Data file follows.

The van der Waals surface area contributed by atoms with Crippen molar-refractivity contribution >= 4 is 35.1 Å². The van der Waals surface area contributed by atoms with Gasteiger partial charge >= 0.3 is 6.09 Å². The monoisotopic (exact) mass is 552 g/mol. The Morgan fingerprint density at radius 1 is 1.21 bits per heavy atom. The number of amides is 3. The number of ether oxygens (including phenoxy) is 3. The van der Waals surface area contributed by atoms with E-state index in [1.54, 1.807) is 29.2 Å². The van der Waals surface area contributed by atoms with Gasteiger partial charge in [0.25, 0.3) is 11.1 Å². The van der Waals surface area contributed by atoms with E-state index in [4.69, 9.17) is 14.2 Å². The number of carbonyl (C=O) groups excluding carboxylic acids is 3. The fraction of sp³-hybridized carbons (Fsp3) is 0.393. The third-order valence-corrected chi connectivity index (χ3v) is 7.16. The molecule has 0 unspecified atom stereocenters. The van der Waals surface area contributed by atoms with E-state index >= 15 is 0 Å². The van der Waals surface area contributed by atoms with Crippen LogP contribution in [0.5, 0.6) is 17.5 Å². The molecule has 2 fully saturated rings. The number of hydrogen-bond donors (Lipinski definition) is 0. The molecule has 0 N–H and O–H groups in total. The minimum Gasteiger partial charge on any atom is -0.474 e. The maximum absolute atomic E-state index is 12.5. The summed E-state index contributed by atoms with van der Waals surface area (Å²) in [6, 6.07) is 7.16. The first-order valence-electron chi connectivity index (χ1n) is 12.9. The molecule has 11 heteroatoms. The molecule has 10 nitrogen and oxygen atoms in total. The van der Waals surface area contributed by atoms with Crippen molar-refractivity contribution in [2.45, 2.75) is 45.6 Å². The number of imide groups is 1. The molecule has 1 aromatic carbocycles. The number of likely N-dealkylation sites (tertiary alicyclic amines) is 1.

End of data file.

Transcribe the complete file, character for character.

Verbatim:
The van der Waals surface area contributed by atoms with Crippen molar-refractivity contribution >= 4 is 35.1 Å². The van der Waals surface area contributed by atoms with Gasteiger partial charge >= 0.3 is 6.09 Å². The monoisotopic (exact) mass is 552 g/mol. The Morgan fingerprint density at radius 1 is 1.21 bits per heavy atom. The number of amides is 3. The number of ether oxygens (including phenoxy) is 3. The van der Waals surface area contributed by atoms with E-state index in [1.54, 1.807) is 29.2 Å². The van der Waals surface area contributed by atoms with Gasteiger partial charge in [0.25, 0.3) is 11.1 Å². The van der Waals surface area contributed by atoms with E-state index in [4.69, 9.17) is 14.2 Å². The number of carbonyl (C=O) groups excluding carboxylic acids is 3. The fraction of sp³-hybridized carbons (Fsp3) is 0.393. The third-order valence-corrected chi connectivity index (χ3v) is 7.16. The molecule has 0 unspecified atom stereocenters. The van der Waals surface area contributed by atoms with E-state index >= 15 is 0 Å². The van der Waals surface area contributed by atoms with Crippen LogP contribution in [0.5, 0.6) is 17.5 Å². The molecule has 2 fully saturated rings. The number of hydrogen-bond donors (Lipinski definition) is 0. The molecule has 0 N–H and O–H groups in total. The minimum Gasteiger partial charge on any atom is -0.474 e. The maximum absolute atomic E-state index is 12.5. The summed E-state index contributed by atoms with van der Waals surface area (Å²) in [6, 6.07) is 7.16. The first-order valence-electron chi connectivity index (χ1n) is 12.9. The molecule has 11 heteroatoms. The molecule has 10 nitrogen and oxygen atoms in total. The van der Waals surface area contributed by atoms with Crippen molar-refractivity contribution in [2.45, 2.75) is 45.6 Å². The number of imide groups is 1. The molecule has 1 aromatic carbocycles. The number of likely N-dealkylation sites (tertiary alicyclic amines) is 1.